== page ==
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10 simple rules for project managers to live by and keep me happy December 2, 2009

Posted by Jill (@bonnjill) in Business practices.
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1. Tell your client that there will be a rush rate/weekend surcharge of 50% if they want the file back at the end of the day or on Monday morning.

2. Keep in mind that we are not machines. If I just translated 30,000 words for you, please don’t contact me a day later asking for a 2,000 word job due the next day.

3. Don’t question your translator when he/she tells you their word count and it differs drastically. If the difference is 10,000 the translator is most likely right – they know how hard they worked. You don’t. I won’t quibble over anything under one hundred, but anything beyond that…

4. Do not pawn off your work onto the back of your translator. If you get a PDF don’t just guess how many words there are – convert the file to text or run it through an OCR tool and get an accurate word count.

5. Please charge the client more for special formatting requests. Our job is to translate, not to format it from scratch.

6. If at all humanly possible, do not contact your translators at 7 PM during the week or at 5 PM on Friday with a job and ask for quick turnaround.

7. Respond promptly to e-mails and especially to questions your translator may have regarding the text.

8. Honor your translators and proofreaders.

9. Maintain a sense of humor and do not take yourself too seriously. It makes my job – and yours – more enjoyable.

10. Remember that even the Lord rested on the seventh day.

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Comments»

1. Alejandro - December 3, 2009

Just brilliant

2. Corinne McKay - December 3, 2009

Awesome tips!

3. Caitilin - December 3, 2009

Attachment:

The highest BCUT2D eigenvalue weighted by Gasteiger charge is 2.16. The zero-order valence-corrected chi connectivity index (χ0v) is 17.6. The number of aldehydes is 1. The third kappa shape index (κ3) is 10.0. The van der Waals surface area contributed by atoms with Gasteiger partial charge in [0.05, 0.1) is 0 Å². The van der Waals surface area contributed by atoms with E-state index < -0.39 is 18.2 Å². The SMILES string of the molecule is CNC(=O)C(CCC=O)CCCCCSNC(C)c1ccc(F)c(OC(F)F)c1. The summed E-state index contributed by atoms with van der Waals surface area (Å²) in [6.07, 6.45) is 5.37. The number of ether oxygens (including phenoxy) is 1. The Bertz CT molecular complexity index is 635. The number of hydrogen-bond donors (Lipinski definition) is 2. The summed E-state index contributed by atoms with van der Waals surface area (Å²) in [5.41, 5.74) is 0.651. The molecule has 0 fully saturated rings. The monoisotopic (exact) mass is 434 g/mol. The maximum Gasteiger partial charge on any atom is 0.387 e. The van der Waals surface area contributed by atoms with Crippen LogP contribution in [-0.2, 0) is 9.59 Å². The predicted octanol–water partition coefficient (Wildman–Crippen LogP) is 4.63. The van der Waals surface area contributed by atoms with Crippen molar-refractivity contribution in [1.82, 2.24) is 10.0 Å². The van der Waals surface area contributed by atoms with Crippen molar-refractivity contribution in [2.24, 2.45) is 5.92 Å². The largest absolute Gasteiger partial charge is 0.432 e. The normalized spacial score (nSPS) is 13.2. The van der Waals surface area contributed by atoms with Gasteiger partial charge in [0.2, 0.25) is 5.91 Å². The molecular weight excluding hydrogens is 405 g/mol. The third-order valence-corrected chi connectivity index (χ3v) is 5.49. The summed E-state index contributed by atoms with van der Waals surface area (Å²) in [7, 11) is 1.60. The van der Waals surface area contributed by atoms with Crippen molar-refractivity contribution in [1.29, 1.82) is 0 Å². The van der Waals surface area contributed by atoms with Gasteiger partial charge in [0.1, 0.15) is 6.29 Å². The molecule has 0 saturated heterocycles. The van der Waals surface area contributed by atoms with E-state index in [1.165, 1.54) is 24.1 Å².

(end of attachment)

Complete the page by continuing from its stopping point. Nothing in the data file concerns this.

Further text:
You’re sounding overworked! Don’t forget also that it’s our role to set the boundaries: For example, invest in caller ID and let client calls go to voice mail outside of your office hours, and don’t respond to that 7 pm email until the next morning.

4. Terena - December 3, 2009

Good rules, Jill. Must admit that even we’re guilty of #4. It’s because many times our translators have better OCR programs than we do, embarrassingly enough, and we tend to think that not getting the count from the translator will lead to having to break #3. It’s unfortunate that many smaller to mid-sized LSP’s aren’t as up on that as freelancers, but it just goes to prove why your ATA presentation this year was helpful on so many levels!

5. Tess - December 3, 2009

Amen to these!

6. jillsommer - December 3, 2009

To be honest I really don’t mind doing the OCR work because then I have control over the formatting, but suggesting a higher word rate is always much appreciated ;-).

7. langueparole - December 6, 2009

I think that it would be better if project managers were also translators (as I am, translator + PM), because in this way none of these rules should be explained to them! 😉 a project manager who is also a translator (or reviewer, or somebody who works with texts and words), knows all of these situations and respects the professionals who work with him/her. He/She knows what is possible and what is not. Or ideally, it should be so ;-).

Marina


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